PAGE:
from animal to animal by flies. The pathologic effects of this parasite in llamas range from mild conjunctivitiss to severe keratoconjunctivitis and ulcerative keratitis.ll Epiphora is the main presenting clinical sign of infection, and the worm may be seen on the surface of the cornea and conjunctiva, beneath the nictitating membrane, or in the nasolacrimal puncta. s The nematode may be removed mechanically under local anesthesia. Alternatively, diethylcarbamazine or ivermectin drops may be instilled in the conjunctival sac to kill the parasite, which then is flushed from the eye by tears. s Flies often cause an irritant conjunctivitis when they feed on lacrimal secretions of camelids. Fly control is essential to decrease the incidence of this condition. 11 Noninfectious conjunctival diseases include trauma, foreign bodies, and congenital cysts. Eyelid lacerations often are accompanied by tears in the bulbar or palpebral conjunctiva. Large conjunctival wounds should be sutured with small gauge, absorbable suture material. Extreme care should be used to avoid exposing any suture material to the cornea. Conjunctivitis due to foreign material in the conjunctival sac was found in three llamas at CSU-VTH (Severin GA, unpublished data, 1993). The entire conjunctival sac should be inspected carefully for foreign material in all conjunctivitis cases. Schuh et aF3 reported a case of a cystlike structure on the bulbar conjunctiva of one eye of a newborn cria. Aspirations of this structure yielded a clear transudate. Because the same eye had a massive scleral ectasia that extended from an optic disc coloboma to the ventral conjunctiva, the conjunctival cyst structure was considered part of a general ocular maldevelopment. Johnson removed a similar cyst-like structure (Fig. 1) from the bulbar conjunctiva of an otherwise normal eye of a newborn llama (Johnson LW, personal communication, 1993).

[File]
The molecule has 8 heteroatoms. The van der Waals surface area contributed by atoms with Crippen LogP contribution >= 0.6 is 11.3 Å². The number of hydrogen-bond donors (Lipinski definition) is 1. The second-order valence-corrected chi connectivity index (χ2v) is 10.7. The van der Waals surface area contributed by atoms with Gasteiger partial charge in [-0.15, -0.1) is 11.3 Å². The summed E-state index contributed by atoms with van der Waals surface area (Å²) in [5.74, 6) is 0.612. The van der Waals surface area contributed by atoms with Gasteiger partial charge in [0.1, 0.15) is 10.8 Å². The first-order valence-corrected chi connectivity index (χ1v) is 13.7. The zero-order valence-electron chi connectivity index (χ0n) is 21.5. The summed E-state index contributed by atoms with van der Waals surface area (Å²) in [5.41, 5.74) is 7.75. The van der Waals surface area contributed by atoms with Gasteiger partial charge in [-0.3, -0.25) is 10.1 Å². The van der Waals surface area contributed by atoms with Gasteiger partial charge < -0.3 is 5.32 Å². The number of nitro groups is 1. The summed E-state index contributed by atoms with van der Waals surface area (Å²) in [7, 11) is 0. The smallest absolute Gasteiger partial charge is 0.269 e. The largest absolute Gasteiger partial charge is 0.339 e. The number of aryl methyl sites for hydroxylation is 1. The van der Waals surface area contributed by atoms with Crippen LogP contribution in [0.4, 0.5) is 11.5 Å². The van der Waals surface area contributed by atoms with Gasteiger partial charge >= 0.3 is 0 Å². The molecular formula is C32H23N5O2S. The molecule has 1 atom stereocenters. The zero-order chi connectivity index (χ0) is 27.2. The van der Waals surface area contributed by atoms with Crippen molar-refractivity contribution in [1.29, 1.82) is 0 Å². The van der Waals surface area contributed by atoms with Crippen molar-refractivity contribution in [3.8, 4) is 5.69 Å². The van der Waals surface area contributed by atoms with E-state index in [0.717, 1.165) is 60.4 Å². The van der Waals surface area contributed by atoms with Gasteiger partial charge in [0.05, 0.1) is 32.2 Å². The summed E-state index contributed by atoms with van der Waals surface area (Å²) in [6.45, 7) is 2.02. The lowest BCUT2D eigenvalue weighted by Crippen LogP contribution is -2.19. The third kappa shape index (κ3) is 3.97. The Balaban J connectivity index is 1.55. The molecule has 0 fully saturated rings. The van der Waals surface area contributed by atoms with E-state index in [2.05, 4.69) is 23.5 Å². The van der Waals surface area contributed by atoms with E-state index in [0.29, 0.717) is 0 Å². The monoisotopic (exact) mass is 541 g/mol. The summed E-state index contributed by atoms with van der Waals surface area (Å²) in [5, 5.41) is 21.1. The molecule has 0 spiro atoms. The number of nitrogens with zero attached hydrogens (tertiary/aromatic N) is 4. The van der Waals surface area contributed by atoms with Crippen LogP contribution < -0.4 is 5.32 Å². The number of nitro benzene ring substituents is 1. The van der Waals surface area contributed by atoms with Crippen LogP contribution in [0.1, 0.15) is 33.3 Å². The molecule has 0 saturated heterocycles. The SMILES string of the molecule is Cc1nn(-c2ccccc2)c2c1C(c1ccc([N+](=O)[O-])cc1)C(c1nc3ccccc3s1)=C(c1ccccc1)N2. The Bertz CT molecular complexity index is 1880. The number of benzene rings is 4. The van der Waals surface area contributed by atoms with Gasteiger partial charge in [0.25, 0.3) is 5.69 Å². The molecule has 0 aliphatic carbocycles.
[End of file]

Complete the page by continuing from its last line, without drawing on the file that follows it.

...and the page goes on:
Figure 1. Conjunctival cyst in a 24-hour-old cria. Clear fluid was aspirated 24 hours before surgical removal. (Courtesy of LW Johnson.)